There are so many “how to” books on Mah Jongg out there – why bother paying to have someone teach you how to play when you can just look up all the rules in a book?
I believe I have read all of those (or perhaps just about all of them!) books teaching you how to play Mah Jongg and must admit that some of them are very good. Of course, I already know how to play and so reading those books simply reinforces (most of the time) the rules and regulations that I use in my game play.
Reliable instructional books include the bestselling Beginner’s Guide to American Mah Jongg (click on link) by Elaine Sandberg, and her follow-up bestseller Winning American Mah Jongg Strategies (click on link), and don’t forget Tom Sloper’s The Red Dragon and The West Wind (click on link). However, if you don’t have any idea what the game is all about, I can’t imagine sitting down and trying to play a Mah Jongg game simply by reading these books.
Think about the Charleston – I remember when I was taking lessons from my beloved teacher, Linda Feinstein. She was able to quickly point out why the tiles I had picked to pass on were not the best choices and why certain other tiles would be the right ones to pass; reading from a book about passing tiles in the Charleston would never have helped me to correct my mistakes.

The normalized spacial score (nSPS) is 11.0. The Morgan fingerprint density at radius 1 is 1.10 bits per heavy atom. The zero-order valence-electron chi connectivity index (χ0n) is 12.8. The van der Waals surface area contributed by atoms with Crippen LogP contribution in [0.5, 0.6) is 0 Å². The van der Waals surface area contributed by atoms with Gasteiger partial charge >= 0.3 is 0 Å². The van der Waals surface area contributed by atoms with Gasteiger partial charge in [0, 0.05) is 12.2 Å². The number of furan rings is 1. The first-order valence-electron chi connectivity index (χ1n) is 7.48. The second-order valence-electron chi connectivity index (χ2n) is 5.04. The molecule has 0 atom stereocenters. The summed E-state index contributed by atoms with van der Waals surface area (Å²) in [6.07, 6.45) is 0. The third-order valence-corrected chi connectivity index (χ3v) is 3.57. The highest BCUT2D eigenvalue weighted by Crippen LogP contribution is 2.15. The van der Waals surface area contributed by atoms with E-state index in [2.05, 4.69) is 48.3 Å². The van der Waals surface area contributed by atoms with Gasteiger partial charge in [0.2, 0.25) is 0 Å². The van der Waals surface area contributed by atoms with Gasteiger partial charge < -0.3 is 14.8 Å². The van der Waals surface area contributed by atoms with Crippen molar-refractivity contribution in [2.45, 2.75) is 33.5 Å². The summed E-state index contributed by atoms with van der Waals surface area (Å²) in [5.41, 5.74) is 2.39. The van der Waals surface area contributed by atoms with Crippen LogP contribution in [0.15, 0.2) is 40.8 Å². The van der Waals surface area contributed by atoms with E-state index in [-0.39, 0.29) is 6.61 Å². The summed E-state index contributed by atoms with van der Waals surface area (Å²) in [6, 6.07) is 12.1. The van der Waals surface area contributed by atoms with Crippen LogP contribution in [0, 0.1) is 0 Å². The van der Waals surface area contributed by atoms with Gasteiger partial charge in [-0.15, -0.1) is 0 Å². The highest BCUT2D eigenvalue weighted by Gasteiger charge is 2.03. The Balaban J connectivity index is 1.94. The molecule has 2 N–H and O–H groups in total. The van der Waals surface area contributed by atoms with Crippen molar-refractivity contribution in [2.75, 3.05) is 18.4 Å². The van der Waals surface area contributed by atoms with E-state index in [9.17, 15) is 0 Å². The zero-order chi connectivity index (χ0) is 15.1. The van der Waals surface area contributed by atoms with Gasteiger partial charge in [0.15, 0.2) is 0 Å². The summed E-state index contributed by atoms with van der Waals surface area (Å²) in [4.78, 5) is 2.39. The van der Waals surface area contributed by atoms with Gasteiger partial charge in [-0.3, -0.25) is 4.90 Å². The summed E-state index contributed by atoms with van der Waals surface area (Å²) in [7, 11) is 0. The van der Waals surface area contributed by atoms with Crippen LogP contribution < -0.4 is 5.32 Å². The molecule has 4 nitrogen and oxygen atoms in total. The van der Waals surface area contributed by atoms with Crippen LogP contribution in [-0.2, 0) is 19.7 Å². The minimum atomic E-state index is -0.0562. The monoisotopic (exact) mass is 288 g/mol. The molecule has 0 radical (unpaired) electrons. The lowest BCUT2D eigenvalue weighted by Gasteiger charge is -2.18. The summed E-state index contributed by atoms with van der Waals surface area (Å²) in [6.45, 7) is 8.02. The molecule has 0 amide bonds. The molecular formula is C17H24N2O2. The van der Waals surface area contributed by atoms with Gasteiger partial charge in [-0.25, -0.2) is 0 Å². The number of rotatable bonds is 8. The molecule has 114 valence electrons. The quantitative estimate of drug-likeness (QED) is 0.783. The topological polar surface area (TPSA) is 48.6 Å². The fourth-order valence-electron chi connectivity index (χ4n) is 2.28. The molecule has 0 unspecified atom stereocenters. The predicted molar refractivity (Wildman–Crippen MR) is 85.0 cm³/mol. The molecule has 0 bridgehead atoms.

Mah Jongg certainly is a game that requires a good deal of luck but the rest of being a winning Mah Jongg player has to do with skill and strategy. How it is possible to learn when and how to use those skills and strategies is not something that can come from reading a book. It comes from playing the game with a teacher there to guide you and show you why you should or shouldn’t pass a certain tile or not to discard a tile that gives someone else Mah Jongg.
I give my beginning students a booklet at the end of their first lesson and tell them they must read it for their “homework” assignment. When they return for their second lesson they all have a glazed-over look in their eyes and, to a one, tell me they have no idea what they were reading. And then I show them what was in those first pages – how to build walls, the Charleston, and how to start playing the game. Oh, they cry out, that’s what you meant!
There is no question in my mind that I would never be the player I am today had I not been taught by a teacher. I still read all the how-to books and I try to imagine being able to understand the game if I had tried to learn it on my own with the helping hand of a caring teacher…I know it couldn’t have happened.
And now, from a teacher’s point of view, I must tell you that there is no better feeling I can get when, around the third lesson, I see the light bulb go on as an understanding of what this wonderful game is all about turns a novice into an addicted Mah Jongg player!